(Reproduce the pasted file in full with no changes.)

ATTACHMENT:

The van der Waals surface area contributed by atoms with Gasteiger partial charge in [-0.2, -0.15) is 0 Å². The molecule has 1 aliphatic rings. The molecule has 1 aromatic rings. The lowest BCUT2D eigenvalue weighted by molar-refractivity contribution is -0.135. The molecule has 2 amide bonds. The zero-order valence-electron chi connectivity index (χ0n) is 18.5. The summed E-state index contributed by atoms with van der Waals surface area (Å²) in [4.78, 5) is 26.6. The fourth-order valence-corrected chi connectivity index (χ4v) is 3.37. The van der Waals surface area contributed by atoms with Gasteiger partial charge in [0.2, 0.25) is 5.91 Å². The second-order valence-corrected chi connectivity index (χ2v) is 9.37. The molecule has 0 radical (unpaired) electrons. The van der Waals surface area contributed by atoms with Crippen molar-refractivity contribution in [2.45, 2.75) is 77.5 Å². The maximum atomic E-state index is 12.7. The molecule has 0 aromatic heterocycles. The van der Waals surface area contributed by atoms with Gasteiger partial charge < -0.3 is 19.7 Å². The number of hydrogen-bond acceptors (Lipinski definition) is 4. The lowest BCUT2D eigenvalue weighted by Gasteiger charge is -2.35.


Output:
The van der Waals surface area contributed by atoms with Gasteiger partial charge in [-0.2, -0.15) is 0 Å². The molecule has 1 aliphatic rings. The molecule has 1 aromatic rings. The lowest BCUT2D eigenvalue weighted by molar-refractivity contribution is -0.135. The molecule has 2 amide bonds. The zero-order valence-electron chi connectivity index (χ0n) is 18.5. The summed E-state index contributed by atoms with van der Waals surface area (Å²) in [4.78, 5) is 26.6. The fourth-order valence-corrected chi connectivity index (χ4v) is 3.37. The van der Waals surface area contributed by atoms with Gasteiger partial charge in [0.2, 0.25) is 5.91 Å². The second-order valence-corrected chi connectivity index (χ2v) is 9.37. The molecule has 0 radical (unpaired) electrons. The van der Waals surface area contributed by atoms with Crippen molar-refractivity contribution in [2.45, 2.75) is 77.5 Å². The maximum atomic E-state index is 12.7. The molecule has 0 aromatic heterocycles. The van der Waals surface area contributed by atoms with Gasteiger partial charge < -0.3 is 19.7 Å². The number of hydrogen-bond acceptors (Lipinski definition) is 4. The lowest BCUT2D eigenvalue weighted by Gasteiger charge is -2.35.